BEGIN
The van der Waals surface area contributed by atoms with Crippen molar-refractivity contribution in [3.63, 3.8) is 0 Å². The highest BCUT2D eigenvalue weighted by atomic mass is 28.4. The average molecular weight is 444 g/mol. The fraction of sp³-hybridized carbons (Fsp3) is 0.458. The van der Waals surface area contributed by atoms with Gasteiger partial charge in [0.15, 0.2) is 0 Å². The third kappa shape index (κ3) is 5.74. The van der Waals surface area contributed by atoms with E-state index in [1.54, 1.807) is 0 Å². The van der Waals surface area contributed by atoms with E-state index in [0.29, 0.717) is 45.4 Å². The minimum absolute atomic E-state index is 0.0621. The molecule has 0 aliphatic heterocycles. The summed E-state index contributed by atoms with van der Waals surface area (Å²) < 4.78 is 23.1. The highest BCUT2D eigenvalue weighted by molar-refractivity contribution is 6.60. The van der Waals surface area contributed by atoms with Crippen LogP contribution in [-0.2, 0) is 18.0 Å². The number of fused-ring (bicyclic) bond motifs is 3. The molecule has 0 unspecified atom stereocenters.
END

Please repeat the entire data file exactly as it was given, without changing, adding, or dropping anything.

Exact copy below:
The van der Waals surface area contributed by atoms with Crippen molar-refractivity contribution in [3.63, 3.8) is 0 Å². The highest BCUT2D eigenvalue weighted by atomic mass is 28.4. The average molecular weight is 444 g/mol. The fraction of sp³-hybridized carbons (Fsp3) is 0.458. The van der Waals surface area contributed by atoms with Gasteiger partial charge in [0.15, 0.2) is 0 Å². The third kappa shape index (κ3) is 5.74. The van der Waals surface area contributed by atoms with E-state index in [1.54, 1.807) is 0 Å². The van der Waals surface area contributed by atoms with E-state index in [0.29, 0.717) is 45.4 Å². The minimum absolute atomic E-state index is 0.0621. The molecule has 0 aliphatic heterocycles. The summed E-state index contributed by atoms with van der Waals surface area (Å²) < 4.78 is 23.1. The highest BCUT2D eigenvalue weighted by molar-refractivity contribution is 6.60. The van der Waals surface area contributed by atoms with Crippen LogP contribution in [-0.2, 0) is 18.0 Å². The number of fused-ring (bicyclic) bond motifs is 3. The molecule has 0 unspecified atom stereocenters.